A Physician's Guide to Disability Insurance

Alice Stevens

Last Updated: June 8th, 2021

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Guides

You've made a large investment in your career with years of expensive medical training and professional education.

What would happen if you became unable to work due to a disability?

Disability insurance can protect your finances by replacing lost income when you file a claim. These insurance benefits can be used to pay for your recovery, keep up with debt payments, and continue to provide for yourself.

"The word 'disability' is really misleading, creating incorrect assumptions around what the insurance offering is. What disability insurance is, in essence, is a way to protect your income should things go wrong. If you aren’t able to work, you need something that covers your income so that you can survive, so you can pay your bills, your mortgage," explains Alex Williamson, co-founder and CEO of Asteya.

Protecting your income with disability insurance is an important way to care for yourself. Yet, disability insurance policies have multiple features and terms that can make finding a good disability insurance policy challenging.

Will Peach headshot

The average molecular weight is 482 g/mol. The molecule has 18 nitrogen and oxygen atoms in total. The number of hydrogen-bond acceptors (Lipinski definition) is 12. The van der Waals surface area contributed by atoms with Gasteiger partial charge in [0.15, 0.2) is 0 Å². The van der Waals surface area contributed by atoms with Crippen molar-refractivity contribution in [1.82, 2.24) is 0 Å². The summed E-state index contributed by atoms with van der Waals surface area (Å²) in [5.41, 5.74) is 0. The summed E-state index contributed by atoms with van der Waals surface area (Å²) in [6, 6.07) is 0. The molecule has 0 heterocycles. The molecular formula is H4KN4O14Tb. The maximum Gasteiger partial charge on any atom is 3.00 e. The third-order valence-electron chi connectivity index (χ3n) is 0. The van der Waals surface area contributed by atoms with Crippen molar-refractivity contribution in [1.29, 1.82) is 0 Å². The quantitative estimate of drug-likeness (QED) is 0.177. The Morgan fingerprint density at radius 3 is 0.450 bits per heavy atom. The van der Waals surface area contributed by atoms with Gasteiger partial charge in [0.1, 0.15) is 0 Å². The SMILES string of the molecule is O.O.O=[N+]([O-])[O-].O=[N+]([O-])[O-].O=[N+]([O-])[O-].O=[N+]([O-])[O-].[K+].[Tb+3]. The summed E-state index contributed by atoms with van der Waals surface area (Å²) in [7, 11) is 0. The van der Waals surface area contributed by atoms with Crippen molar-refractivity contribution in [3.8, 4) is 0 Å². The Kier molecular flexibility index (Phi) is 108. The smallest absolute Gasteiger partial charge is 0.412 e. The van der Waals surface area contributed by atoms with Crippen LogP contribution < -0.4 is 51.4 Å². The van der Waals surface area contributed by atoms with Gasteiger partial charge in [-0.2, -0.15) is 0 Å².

Will Peach

Medical Student

 

Disability insurance concerns:

One of my biggest concerns when it comes to disability insurance is just how complicated it is. For doctors in-training such as myself, we've got enough on our plates concerning board exams, residency applications and ever growing educational debt.

We'll break down disability insurance in this expert guide so you understand what to look for and pitfalls to avoid. You'll learn more about

Long-term disability insurance vs. short-term disability insurance

  Long-Term Disability Insurance Short-Term Disability Insurance
Waiting Period 90 days or more 7–14 days
Benefit Period 2, 5, 10 years, until age 65, or for a lifetime 3, 6, or 12 months

Long-term disability insurance is designed to cover disabilities that last years rather than months. The waiting period, or elimination period, usually lasts a few months. The elimination period is how long you have to wait before the insurance company starts paying monthly benefits.

The benefit period for long-term disability insurance lasts several years or until you reach a certain age. The benefit period is how long you'll receive monthly payments.

Long-term disability insurance offers valuable coverage if you lose your ability to work for a long period of time. Some employers offer long-term disability insurance. Insurance companies also commonly offer long-term disability insurance policies that you can purchase for yourself.